When one types the words “autism vaccines” into the Google News search engine on July 13th 2013, two links to US News and World Report come up. The first one that appears at the very top is a typical pharma talking point-laden article peppered with ad hominem attacks at Jenny McCarthy for her position on vaccines. The author of the article, Pat Garofalo, is a former employee of a political think tank heavily tied to HHS Secretary Kathleen Sebelius, who has gone on-record saying HHS has been ordering media outlets to censor the vaccine-autism debate. Garofalo argued that McCarthy’s views on vaccines should prevent her from co-hosting “The View.” The second US News article that appears further down in the search engine results is a well-reasoned piece from four years ago by the late former NIH director Dr. Bernadine Healy – an actual doctor – who was health editor of US News and World Report at the time.

The difference between the two articles cannot be understated, both reflecting the inherent knowledge of their respective authors. First, let’s take a look at Garofalo’s piece, in which he states rather bluntly:

“As the U.S. Department of Health and Human Services has put it, ‘The medical and scientific communities have carefully and thoroughly reviewed the evidence concerning the vaccine-autism theory and have found no association.’”

Then you have Dr. Healy’s piece, which states:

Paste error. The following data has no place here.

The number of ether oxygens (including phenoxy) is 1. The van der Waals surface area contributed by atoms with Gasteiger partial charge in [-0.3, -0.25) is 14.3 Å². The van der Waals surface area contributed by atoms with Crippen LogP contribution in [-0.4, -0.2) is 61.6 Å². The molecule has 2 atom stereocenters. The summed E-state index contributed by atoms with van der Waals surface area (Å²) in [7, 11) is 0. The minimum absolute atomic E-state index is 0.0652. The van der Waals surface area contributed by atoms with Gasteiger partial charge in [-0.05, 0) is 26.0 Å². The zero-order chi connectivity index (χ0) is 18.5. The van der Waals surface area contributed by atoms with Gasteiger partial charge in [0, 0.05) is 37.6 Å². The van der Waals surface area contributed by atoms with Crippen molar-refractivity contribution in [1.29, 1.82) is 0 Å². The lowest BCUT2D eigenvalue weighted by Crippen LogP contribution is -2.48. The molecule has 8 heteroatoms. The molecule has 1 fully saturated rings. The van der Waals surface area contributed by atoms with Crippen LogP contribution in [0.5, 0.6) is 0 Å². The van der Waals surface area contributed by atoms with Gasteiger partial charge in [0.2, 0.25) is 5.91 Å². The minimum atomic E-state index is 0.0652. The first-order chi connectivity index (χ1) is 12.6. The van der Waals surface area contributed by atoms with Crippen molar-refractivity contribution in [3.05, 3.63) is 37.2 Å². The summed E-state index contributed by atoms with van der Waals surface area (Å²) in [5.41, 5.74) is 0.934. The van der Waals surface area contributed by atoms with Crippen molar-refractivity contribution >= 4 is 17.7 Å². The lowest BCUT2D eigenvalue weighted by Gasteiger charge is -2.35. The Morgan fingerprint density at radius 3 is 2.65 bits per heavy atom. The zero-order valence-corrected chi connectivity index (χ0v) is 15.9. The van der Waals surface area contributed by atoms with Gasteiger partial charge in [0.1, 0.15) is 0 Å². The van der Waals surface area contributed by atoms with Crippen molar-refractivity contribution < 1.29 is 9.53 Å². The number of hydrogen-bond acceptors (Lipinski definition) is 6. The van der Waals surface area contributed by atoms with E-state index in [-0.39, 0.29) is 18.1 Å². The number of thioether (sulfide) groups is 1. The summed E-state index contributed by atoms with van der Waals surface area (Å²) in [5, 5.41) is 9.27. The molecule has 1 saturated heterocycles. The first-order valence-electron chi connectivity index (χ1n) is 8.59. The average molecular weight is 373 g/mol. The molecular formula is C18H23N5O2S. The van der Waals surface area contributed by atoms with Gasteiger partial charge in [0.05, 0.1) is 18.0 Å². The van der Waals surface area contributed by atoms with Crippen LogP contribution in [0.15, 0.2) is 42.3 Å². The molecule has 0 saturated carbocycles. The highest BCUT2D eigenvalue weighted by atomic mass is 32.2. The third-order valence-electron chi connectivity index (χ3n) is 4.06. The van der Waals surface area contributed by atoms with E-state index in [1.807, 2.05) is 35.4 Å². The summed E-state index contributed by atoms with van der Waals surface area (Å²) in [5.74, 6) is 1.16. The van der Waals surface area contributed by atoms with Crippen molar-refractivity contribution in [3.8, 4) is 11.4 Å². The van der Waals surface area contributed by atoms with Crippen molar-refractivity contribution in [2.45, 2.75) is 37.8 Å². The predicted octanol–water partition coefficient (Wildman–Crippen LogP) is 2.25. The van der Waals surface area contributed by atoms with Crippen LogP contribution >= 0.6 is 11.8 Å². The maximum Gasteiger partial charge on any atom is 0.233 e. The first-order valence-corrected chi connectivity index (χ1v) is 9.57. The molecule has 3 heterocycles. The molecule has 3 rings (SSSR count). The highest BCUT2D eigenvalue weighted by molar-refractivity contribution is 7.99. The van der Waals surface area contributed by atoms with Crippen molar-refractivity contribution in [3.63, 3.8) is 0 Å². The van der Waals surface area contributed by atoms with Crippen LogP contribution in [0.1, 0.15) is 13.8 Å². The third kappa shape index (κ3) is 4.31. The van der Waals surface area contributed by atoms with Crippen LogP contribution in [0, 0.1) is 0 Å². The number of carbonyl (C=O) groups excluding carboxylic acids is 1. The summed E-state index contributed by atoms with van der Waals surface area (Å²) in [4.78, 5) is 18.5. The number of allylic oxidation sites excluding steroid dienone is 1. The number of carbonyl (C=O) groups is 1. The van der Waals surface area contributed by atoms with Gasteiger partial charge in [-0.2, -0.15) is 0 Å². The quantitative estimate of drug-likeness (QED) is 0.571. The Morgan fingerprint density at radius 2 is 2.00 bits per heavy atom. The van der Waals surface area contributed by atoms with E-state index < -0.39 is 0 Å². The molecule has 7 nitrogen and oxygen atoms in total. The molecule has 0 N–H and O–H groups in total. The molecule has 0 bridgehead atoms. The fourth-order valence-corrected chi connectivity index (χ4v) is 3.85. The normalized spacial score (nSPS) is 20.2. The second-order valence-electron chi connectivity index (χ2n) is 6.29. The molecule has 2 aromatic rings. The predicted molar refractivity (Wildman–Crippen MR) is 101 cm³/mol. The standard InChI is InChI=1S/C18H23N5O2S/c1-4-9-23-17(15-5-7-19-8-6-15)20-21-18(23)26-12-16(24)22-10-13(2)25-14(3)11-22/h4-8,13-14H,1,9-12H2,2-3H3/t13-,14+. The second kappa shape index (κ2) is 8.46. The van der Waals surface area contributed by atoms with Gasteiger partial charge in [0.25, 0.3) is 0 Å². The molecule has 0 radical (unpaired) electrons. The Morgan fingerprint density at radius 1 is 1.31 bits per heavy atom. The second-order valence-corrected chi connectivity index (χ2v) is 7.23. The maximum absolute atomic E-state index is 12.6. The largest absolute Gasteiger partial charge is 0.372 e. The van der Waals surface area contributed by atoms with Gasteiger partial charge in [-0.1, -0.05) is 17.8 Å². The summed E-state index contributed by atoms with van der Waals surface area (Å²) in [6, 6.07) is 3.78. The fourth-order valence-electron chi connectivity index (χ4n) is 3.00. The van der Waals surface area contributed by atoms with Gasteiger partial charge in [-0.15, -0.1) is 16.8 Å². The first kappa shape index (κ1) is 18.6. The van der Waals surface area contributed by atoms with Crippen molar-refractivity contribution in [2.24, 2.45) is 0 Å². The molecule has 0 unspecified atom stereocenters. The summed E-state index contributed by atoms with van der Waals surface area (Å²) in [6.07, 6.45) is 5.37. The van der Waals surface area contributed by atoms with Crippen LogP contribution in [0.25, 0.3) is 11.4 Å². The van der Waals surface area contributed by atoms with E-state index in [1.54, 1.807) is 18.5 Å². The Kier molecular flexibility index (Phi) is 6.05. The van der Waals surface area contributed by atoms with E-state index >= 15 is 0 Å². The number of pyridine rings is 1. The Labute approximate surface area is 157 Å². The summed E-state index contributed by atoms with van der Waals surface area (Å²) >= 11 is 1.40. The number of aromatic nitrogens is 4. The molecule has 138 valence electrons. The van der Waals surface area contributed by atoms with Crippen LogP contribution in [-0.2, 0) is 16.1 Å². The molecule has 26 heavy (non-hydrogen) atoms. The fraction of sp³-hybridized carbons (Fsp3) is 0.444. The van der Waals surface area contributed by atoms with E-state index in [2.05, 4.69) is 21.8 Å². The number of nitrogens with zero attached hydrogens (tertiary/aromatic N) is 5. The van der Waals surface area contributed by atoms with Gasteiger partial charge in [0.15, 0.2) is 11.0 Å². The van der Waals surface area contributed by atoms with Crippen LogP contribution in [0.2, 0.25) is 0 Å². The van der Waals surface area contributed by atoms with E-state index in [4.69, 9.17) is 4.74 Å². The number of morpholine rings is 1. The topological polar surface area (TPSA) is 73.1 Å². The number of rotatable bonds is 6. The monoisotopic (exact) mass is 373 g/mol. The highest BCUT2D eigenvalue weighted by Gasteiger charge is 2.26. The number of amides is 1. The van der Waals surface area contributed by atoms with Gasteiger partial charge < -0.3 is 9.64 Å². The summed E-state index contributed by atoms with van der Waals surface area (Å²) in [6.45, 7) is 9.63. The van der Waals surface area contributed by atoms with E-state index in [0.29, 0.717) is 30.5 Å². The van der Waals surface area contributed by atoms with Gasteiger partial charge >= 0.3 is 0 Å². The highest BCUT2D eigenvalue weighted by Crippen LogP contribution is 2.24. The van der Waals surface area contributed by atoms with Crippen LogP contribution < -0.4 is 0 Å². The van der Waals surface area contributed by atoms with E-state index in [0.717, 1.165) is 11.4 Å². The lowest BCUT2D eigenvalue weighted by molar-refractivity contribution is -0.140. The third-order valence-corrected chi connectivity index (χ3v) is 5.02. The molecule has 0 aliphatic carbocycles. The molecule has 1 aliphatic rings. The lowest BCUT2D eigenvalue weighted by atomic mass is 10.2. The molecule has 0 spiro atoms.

“Youngsters like Hannah Poling, for example, who has an underlying mitochondrial disorder and developed a sudden and dramatic case of regressive autism after receiving nine immunizations, later determined to be the precipitating factor.”

That determination was also made by the Department of Health and Human Services. So how is it that HHS can make the statement that there is no association between vaccines and autism when it has made such a determination with Hannah Poling’s autism and those of others compensated through the Vaccine Injury Compensation Program? Perhaps that’s because, as Dr. Healy said herself in a 2008 CBS interview, HHS has tried to bury the evidence that vaccines could lead to autism, rather than study it.

According to Dr. Bernadine Healy:

“There is a completely expressed concern that they don’t want to pursue a hypothesis because that hypothesis could be damaging to the public health community at large by scaring people.”

Of course, not pursuing that hypothesis would be damaging to the public health at large, let alone the public health community. Such a pursuit in 1999 by CDC’s epidemiologist Dr. Thomas Verstraeten revealed that the mercury-based vaccine preservative thimerosal multiplies one’s risk for autism by more than 7-fold. Dr. Verstraeten concluded, “…all the harm [e.g. autism] is done in the first month [of life],” but rather than publishing results, CDC chose to bury them. The federal agency also paid the IOM to produce a report rejecting autism as a cause of vaccinations. As the chairwoman Marie McCormick said in one closed IOM meeting on January 12, 2001 before examining any evidence, “…we are not ever going to come down that it [autism] is a true side effect….” She also said, “…CDC wants us to declare, well, these things are pretty safe on a population basis.”